Environmental filtering and competitive exclusion are hypotheses frequently invoked in explaining species' environmental niches (i.e., geographic distributions). A key assumption in both hypotheses is that the functional niche (i.e., species traits) governs the environmental niche, but few studies have rigorously evaluated this assumption. Furthermore, phylogeny could be associated with these hypotheses if it is predictive of functional niche similarity via phylogenetic signal or convergent evolution, or of environmental niche similarity through phylogenetic attraction or repulsion. The objectives of this study were to investigate relationships between environmental niches, functional niches, and phylogenies of fishes of the Upper (UCRB) and Lower (LCRB) Colorado River Basins of southwestern North America. We predicted that functionally similar species would have similar environmental niches (i.e., environmental filtering) and that closely related species would be functionally similar (i.e., phylogenetic signal) and possess similar environmental niches (i.e., phylogenetic attraction). Environmental niches were quantified using environmental niche modeling, and functional similarity was determined using functional trait data. Nonnatives in the UCRB provided the only support for environmental filtering, which resulted from several warmwater nonnatives having dam number as a common predictor of their distributions, whereas several cool- and coldwater nonnatives shared mean annual air temperature as an important distributional predictor. Phylogenetic signal was supported for both natives and nonnatives in both basins. Lastly, phylogenetic attraction was only supported for native fishes in the LCRB and for nonnative fishes in the UCRB. Our results indicated that functional similarity was heavily influenced by evolutionary history, but that phylogenetic relationships and functional traits may not always predict the environmental distribution of species. However, the similarity of environmental niches among warmwater centrarchids, ictalurids, fundulids, and poeciliids in the UCRB indicated that dam removals could influence the distribution of these nonnatives simultaneously, thus providing greater conservation benefits. However, this same management strategy would have more limited effects on nonnative salmonids, catostomids, and percids with colder temperature preferences, thus necessitating other management strategies to control these species.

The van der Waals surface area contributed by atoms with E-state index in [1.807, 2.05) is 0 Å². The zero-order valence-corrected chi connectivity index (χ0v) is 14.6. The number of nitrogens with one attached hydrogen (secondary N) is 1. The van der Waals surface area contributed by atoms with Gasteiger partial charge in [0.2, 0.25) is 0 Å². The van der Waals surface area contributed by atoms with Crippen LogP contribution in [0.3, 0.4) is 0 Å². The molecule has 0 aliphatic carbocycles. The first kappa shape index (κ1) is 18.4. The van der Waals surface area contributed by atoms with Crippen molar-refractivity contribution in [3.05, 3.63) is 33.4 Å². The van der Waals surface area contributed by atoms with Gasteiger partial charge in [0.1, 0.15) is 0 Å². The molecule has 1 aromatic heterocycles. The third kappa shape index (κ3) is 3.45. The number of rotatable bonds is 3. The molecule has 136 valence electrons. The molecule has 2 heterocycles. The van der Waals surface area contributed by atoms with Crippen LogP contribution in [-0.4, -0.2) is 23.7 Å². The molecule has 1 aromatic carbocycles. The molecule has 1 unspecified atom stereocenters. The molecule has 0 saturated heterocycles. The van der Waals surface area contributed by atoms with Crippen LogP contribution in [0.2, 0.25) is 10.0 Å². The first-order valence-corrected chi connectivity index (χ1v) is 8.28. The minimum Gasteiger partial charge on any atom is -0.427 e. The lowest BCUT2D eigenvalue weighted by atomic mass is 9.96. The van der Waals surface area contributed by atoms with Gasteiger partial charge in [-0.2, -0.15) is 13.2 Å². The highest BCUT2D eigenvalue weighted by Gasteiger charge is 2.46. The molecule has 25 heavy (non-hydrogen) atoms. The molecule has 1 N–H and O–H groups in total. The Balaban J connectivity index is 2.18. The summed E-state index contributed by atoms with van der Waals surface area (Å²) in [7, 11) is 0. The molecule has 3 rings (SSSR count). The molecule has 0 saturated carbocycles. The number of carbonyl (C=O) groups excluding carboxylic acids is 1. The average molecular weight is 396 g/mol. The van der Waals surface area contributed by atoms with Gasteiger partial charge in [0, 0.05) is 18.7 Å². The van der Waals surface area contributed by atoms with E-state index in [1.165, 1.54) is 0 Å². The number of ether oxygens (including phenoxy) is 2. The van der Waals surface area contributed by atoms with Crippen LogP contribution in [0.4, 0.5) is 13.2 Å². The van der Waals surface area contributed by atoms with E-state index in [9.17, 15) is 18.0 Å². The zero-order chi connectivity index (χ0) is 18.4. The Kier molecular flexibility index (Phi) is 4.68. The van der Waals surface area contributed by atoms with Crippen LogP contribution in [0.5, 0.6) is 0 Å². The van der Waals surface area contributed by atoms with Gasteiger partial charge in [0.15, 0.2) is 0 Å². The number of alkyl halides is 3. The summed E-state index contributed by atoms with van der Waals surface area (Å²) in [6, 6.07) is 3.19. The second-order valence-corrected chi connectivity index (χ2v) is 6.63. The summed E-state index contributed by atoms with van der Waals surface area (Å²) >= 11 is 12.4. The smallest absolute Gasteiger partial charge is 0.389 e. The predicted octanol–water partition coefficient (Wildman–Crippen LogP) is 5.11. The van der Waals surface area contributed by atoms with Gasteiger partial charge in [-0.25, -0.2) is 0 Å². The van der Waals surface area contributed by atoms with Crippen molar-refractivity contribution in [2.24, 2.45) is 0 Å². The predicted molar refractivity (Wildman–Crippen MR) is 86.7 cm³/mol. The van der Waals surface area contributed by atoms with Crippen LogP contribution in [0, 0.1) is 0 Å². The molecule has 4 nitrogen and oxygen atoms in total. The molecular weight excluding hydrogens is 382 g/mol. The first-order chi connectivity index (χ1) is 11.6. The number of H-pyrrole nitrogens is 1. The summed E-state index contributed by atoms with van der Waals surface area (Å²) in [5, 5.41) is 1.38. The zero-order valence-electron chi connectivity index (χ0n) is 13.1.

|Publication Subtype||Journal Article|
|Title||Environmental niche models for riverine desert fishes and their similarity according to phylogeny and functionality|
|Publisher||Ecological Society of America|
|Contributing office(s)||Coop Res Unit Atlanta|
|Description||Article e01658; 21 p.|
|Other Geospatial||Colorado River Basin|
|Google Analytic Metrics||Metrics page|